The Zuni are a tribe that lives in northern New Mexico near the Arizona border. They are one of several tribes of the Pueblo Indians. The pueblo village of Zuni has existed since about AD 1000. The Zuni are descended from a prehistoric group called the Anasazi. In 1539, the first Spanish expedition to enter New Mexico met the Zuni. Padre Marcos Nica and a group of explorers were searching for the fabled Seven Cities of Cibola, which were believed to be rich in gold. The Spanish adventurer Francisco Coronado heard tales of riches and came seeking the Seven Cities in 1540. The seven cities were called Kiakime, Matsaki, Halona, Apinawa, Hanipassa, Hawikkuh, and Kianawe. He found six Zuni villages and little wealth. As a result of the 1540 conquest by the Spanish, the Zuni were forced to construct mission buildings and churches. They were required to adopt the Catholic faith. This resulted in a blend of the Indian religion and Catholicism. The Zuni came under U.S. military authority after the Mexican War ended in 1848. That year, the United States acquired land from Mexico, including regions that later became parts of Arizona and New Mexico. In about 1882, Zuni became a reservation with the agency for Indian Affairs located in Santa Fe. Fort Wingate, forty miles northeast of Zuni, brought military rule of the reservation lands. Zuni, the largest of the Zuni pueblos, is located near Gallup, New Mexico.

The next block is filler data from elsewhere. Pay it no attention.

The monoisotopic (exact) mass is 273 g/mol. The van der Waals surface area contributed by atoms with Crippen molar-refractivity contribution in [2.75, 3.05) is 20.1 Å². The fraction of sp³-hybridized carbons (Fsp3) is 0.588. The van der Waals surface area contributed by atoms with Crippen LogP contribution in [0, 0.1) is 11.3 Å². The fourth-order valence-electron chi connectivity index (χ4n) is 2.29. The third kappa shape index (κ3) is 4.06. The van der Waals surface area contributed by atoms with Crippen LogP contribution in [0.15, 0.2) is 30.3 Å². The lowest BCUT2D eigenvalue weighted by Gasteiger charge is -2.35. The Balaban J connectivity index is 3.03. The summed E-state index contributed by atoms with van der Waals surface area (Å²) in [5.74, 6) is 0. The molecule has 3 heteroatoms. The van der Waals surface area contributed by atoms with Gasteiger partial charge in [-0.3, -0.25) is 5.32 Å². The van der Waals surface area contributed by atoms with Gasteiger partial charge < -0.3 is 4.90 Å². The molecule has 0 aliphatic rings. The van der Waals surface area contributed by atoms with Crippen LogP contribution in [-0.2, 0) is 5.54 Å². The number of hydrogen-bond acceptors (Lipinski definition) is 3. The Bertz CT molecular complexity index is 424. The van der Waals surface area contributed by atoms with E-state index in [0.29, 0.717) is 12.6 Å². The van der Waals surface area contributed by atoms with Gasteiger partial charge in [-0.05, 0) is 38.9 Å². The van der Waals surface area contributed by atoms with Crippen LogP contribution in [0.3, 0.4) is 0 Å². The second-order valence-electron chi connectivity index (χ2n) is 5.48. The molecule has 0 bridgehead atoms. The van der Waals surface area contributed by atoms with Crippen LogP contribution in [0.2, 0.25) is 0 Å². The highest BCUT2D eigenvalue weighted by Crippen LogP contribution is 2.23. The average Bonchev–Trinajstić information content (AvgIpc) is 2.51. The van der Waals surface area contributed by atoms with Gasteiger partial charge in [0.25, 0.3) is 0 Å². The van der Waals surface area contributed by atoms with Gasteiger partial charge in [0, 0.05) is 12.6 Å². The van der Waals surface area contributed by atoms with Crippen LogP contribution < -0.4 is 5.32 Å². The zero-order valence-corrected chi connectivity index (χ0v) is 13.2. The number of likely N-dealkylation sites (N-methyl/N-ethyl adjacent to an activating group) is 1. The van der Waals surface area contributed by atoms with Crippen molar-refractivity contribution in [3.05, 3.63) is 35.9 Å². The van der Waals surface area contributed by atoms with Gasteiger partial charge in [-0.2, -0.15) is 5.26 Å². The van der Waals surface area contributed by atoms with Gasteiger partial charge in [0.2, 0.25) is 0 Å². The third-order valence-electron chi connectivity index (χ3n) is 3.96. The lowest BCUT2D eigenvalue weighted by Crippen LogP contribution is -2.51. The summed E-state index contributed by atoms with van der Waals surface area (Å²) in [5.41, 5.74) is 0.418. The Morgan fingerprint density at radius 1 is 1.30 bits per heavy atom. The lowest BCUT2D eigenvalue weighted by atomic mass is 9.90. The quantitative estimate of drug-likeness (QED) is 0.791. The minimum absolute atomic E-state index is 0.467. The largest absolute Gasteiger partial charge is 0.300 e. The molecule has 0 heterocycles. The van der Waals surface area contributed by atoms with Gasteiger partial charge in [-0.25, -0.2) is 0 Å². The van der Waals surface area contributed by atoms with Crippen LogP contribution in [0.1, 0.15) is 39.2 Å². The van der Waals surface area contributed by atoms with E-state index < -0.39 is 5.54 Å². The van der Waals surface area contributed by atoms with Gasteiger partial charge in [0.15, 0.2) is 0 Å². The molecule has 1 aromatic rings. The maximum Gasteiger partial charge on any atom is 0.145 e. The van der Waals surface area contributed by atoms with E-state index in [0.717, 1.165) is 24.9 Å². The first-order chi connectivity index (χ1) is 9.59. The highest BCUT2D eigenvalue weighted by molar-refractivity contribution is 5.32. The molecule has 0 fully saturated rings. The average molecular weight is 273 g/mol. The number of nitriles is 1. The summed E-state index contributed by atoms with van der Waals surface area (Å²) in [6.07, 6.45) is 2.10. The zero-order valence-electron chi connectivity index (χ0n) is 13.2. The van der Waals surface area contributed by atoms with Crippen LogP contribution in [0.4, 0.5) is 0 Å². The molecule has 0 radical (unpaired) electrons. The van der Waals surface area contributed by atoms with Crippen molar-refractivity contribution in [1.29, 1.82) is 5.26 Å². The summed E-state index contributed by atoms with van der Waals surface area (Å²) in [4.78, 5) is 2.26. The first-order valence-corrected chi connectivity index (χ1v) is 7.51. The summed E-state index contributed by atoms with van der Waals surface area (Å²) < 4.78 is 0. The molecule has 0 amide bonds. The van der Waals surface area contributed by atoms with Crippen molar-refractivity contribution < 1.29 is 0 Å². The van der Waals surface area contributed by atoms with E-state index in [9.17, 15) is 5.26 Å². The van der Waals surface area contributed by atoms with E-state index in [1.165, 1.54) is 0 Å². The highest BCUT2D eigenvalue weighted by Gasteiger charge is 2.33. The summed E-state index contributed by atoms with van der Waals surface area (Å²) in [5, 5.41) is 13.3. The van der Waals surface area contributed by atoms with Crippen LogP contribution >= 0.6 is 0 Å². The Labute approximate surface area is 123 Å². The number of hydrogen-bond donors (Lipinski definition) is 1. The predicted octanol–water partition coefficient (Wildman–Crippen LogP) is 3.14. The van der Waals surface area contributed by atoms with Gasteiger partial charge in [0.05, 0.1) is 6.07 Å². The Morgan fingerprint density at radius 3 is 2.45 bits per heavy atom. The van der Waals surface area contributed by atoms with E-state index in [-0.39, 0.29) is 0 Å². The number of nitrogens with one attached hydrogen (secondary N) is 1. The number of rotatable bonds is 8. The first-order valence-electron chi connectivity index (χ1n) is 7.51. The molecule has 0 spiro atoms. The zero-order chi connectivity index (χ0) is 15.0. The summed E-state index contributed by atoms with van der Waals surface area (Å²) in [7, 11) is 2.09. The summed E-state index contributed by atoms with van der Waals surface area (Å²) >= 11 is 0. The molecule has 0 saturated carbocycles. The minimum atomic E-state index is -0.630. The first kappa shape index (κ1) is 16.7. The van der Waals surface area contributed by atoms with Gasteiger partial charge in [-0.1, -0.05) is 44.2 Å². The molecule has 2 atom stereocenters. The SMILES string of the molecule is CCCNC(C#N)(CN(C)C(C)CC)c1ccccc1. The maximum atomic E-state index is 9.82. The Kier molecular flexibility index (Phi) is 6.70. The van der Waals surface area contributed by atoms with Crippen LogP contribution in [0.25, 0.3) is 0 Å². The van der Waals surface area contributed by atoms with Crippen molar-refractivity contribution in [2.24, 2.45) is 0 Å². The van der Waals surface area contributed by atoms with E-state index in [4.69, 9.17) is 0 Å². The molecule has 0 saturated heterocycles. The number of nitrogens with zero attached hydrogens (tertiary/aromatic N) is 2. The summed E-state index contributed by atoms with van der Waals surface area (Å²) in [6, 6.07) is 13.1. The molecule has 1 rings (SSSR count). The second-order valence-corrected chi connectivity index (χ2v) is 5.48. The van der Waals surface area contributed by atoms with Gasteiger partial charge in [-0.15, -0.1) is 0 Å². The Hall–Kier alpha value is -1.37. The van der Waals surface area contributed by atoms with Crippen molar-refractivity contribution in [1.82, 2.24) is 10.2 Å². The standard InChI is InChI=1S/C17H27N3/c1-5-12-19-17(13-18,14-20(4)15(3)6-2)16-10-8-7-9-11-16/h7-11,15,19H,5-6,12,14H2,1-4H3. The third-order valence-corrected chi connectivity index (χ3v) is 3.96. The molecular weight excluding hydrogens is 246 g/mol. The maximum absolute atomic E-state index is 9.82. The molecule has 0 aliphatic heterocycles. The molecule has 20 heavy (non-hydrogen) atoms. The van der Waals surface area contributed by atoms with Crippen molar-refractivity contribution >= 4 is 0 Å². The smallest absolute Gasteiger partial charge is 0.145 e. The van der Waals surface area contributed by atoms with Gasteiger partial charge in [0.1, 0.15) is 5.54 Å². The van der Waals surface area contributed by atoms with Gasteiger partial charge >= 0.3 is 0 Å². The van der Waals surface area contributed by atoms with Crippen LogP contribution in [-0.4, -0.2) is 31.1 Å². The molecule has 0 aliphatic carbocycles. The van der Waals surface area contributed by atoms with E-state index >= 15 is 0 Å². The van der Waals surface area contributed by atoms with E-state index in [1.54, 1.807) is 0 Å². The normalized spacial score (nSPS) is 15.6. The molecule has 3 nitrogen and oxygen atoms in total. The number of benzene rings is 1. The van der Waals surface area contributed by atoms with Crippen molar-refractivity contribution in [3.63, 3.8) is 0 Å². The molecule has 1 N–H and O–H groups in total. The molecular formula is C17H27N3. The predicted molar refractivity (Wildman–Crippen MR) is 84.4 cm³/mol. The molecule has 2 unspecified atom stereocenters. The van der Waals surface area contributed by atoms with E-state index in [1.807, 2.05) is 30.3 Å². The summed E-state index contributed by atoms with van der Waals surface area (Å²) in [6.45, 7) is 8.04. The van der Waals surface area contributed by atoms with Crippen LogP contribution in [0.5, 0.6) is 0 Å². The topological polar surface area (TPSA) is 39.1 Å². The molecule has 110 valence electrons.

Aldous Huxley had read Frank Hamilton Cushing’s writings on Zuni life and culture in his booksMy Adventures in Zuni, Outline of Zuni Creation Myths, Zuni Fetishes, and Zuni Folk Tales written between 1880 and 1884. Cushing, an anthropologist, lived among the Zuni for four and a half years adopting their ways. Like Hermann Melville who lived among the South Sea cannibals and then wrote Typee, and Henry David Thoreau in Walden, Cushing was writing nonfiction based on his own personal experience. Huxley named John’s love, the young Indian maiden Kiakime, after one of the fabled cities. Palowhtiwa, the eighteen-year-old boy who is whipped in the sacrifice in the novel is named after the governor of Zuni with whom Cushing lived. His Spanish name was Pedro Pino. Huxley bases all aspects of his Reservation on the Zuni pueblo as described by Cushing: the mesa (300 feet up), the silver bracelets, the necklaces of bone and turquoise were part of the artistic productions of this tribe as was the coiled pottery making. In the novel the native gods of Pookong, Awonawilona and Antelpe Kiva are based on the real Zuni gods of Paiatuma (god of dew), Poshiinkia (god of medicine), and the twin boy gods of war (Ahaiiuta and Matsailema) who were the sons of sun god. The twin gods according to one myth acted as guardians and guides who lead the people out of the underworld tombs and into the light. This is the very sort of mission John Savage tries to accomplish in Brave New World when he attempts to have the workers discard the soma which enslaves them. The mixture of religions used by Huxley is a replica of the blend of Catholicism and the older Indian faith. The major Catholic Church, The Lady of Guadalupe of the Sacred Heart, built in 1775 is the basis for the reference of Our Lady of Acoma in the novel. The spring renewal ceremony Huxley describes in the novel is directly based on a Zuni ceremony involving the Zuni’s reverence for snakes as symbols of rebirth. This ceremony was based on corn the main staple of the Zuni diet and way of life; their reverence for corn included a corn god. The whip of plaited leather and the drawing of blood is also part of a Zuni ceremony, but they more often used mesquite thorn branches. The Zuni myth of creation in Chapter 8 is accurate, as is the description of the wedding ceremony also in the same chapter. The Zuni tale of Mataski, told by the storyteller Waihusiwa to Cushing, is the basis for John Savage’s need to earn his woman. In the myth the deed doer earns the woman and a brave just accomplish some difficult task to be worthy of the woman. The Zuni used peyote to seek visions and to enhance spiritual quests. Huxley has the Reservation represent man’s past which includes both man’s primitive (pagan) origins as well the influence of Christianity. He condemns the sexuality (the married Indian men are more than willing to sleep with Linda), both the pagan faith and the Christian in their abuses and emphasis on pain and denial, and the asceticism. Against the past represented by the Reservation, he pits the equally unacceptable civilized future world of Brave New World.